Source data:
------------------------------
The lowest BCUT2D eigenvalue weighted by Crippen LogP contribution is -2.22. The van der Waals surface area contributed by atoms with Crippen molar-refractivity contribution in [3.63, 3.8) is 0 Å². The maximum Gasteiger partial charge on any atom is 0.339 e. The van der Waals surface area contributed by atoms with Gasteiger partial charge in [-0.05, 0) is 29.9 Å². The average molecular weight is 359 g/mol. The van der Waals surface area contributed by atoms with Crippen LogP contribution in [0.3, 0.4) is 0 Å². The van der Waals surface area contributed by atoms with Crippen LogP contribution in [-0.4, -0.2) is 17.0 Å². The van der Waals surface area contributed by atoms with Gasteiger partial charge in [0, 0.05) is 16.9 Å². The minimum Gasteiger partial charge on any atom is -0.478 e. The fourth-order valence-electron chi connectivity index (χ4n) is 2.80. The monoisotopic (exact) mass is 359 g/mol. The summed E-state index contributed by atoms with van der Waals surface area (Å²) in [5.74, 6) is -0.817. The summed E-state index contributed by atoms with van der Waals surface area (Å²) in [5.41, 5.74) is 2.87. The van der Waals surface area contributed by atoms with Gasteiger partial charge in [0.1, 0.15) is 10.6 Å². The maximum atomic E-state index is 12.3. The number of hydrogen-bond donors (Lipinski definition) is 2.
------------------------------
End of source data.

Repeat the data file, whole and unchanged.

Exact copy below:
The lowest BCUT2D eigenvalue weighted by Crippen LogP contribution is -2.22. The van der Waals surface area contributed by atoms with Crippen molar-refractivity contribution in [3.63, 3.8) is 0 Å². The maximum Gasteiger partial charge on any atom is 0.339 e. The van der Waals surface area contributed by atoms with Gasteiger partial charge in [-0.05, 0) is 29.9 Å². The average molecular weight is 359 g/mol. The van der Waals surface area contributed by atoms with Crippen LogP contribution in [0.3, 0.4) is 0 Å². The van der Waals surface area contributed by atoms with Crippen LogP contribution in [-0.4, -0.2) is 17.0 Å². The van der Waals surface area contributed by atoms with Gasteiger partial charge in [0, 0.05) is 16.9 Å². The minimum Gasteiger partial charge on any atom is -0.478 e. The fourth-order valence-electron chi connectivity index (χ4n) is 2.80. The monoisotopic (exact) mass is 359 g/mol. The summed E-state index contributed by atoms with van der Waals surface area (Å²) in [5.74, 6) is -0.817. The summed E-state index contributed by atoms with van der Waals surface area (Å²) in [5.41, 5.74) is 2.87. The van der Waals surface area contributed by atoms with Gasteiger partial charge in [0.1, 0.15) is 10.6 Å². The maximum atomic E-state index is 12.3. The number of hydrogen-bond donors (Lipinski definition) is 2.